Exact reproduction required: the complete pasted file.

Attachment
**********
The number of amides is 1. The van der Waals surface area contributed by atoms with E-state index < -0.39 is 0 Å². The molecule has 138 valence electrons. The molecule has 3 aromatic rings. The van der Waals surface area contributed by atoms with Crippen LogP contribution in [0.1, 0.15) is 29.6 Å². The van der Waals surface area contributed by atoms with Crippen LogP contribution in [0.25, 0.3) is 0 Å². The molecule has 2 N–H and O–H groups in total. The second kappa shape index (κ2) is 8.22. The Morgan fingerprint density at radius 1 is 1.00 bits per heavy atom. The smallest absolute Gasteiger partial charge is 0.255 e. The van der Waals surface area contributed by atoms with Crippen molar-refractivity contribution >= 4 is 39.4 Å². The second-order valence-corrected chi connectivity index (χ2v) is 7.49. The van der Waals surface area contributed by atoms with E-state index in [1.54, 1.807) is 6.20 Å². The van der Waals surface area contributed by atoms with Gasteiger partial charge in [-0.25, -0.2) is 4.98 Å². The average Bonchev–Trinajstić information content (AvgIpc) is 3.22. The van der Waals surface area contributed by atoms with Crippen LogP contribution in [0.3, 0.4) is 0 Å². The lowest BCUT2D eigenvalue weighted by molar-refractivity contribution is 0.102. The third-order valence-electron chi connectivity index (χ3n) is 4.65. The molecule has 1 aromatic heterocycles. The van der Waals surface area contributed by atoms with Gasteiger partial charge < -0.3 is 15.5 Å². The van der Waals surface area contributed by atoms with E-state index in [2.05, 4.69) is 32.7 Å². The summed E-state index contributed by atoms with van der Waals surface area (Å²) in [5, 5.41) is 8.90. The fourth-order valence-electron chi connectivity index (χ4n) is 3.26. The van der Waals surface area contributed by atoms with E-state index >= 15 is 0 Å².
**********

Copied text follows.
The number of amides is 1. The van der Waals surface area contributed by atoms with E-state index < -0.39 is 0 Å². The molecule has 138 valence electrons. The molecule has 3 aromatic rings. The van der Waals surface area contributed by atoms with Crippen LogP contribution in [0.1, 0.15) is 29.6 Å². The van der Waals surface area contributed by atoms with Crippen LogP contribution in [0.25, 0.3) is 0 Å². The molecule has 2 N–H and O–H groups in total. The second kappa shape index (κ2) is 8.22. The Morgan fingerprint density at radius 1 is 1.00 bits per heavy atom. The smallest absolute Gasteiger partial charge is 0.255 e. The van der Waals surface area contributed by atoms with Crippen molar-refractivity contribution >= 4 is 39.4 Å². The second-order valence-corrected chi connectivity index (χ2v) is 7.49. The van der Waals surface area contributed by atoms with E-state index in [1.54, 1.807) is 6.20 Å². The van der Waals surface area contributed by atoms with Gasteiger partial charge in [-0.25, -0.2) is 4.98 Å². The average Bonchev–Trinajstić information content (AvgIpc) is 3.22. The van der Waals surface area contributed by atoms with Crippen LogP contribution in [0.3, 0.4) is 0 Å². The lowest BCUT2D eigenvalue weighted by molar-refractivity contribution is 0.102. The third-order valence-electron chi connectivity index (χ3n) is 4.65. The molecule has 1 aromatic heterocycles. The van der Waals surface area contributed by atoms with Gasteiger partial charge < -0.3 is 15.5 Å². The van der Waals surface area contributed by atoms with E-state index in [2.05, 4.69) is 32.7 Å². The summed E-state index contributed by atoms with van der Waals surface area (Å²) in [5, 5.41) is 8.90. The fourth-order valence-electron chi connectivity index (χ4n) is 3.26. The van der Waals surface area contributed by atoms with E-state index >= 15 is 0 Å².